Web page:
Objective: To estimate the incremental societal costs and effectiveness of a second human immunodeficiency virus (HIV) antibody test during the third trimester of pregnancy compared with no second test.
Methods: We used a decision tree in this cost-effectiveness analysis to model outcomes among pregnant women in high-risk communities and nationwide who received an initial, negative HIV antibody test during the first trimester. The main outcome measure was discounted costs per year of infant life saved.
Results: In high-risk communities with estimated HIV incidence of 6.2 per 1000 person-years, a second HIV test compared with no second test would detect 192 infections in women, prevent approximately 37 infant infections, and save 655 infant life-years per 100,000 women tested. Net savings would be 5.2 million US dollars. Applied to an estimated national incidence of.17 per 1000 person-years, a second test would detect 5.3 infections in women, prevent 1.3 infant infections, and save 23.3 infant life-years per 100,000 women tested. Net costs would be 1.06 million US dollars, or 45,708 US dollars for each year of infant life saved. A second test would result in net savings in populations with HIV incidence of 1.2 per 1000 person-years or higher.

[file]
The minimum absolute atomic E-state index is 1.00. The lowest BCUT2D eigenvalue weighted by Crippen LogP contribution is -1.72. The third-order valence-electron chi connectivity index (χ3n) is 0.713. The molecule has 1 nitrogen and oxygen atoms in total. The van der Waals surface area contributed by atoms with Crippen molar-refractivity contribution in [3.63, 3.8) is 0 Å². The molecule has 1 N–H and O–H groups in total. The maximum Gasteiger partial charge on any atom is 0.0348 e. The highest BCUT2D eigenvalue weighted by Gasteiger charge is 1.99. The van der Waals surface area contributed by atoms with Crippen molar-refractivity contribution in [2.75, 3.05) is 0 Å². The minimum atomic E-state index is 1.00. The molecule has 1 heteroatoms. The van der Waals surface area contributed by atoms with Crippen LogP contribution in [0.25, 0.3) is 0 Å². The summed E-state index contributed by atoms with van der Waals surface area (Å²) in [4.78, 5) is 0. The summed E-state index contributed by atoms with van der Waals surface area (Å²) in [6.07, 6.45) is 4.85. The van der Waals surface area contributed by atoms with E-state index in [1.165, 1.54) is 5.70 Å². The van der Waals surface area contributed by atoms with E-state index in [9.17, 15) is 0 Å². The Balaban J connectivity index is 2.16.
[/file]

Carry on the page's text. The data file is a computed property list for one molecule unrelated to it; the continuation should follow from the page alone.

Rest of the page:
Conclusion: Health care providers serving women in communities with an HIV incidence of 1 per 1000 person-years or higher should strongly consider implementing a second voluntary universal HIV test during the third trimester. Providers serving lower-risk communities should pilot second testing to assess community-specific costs.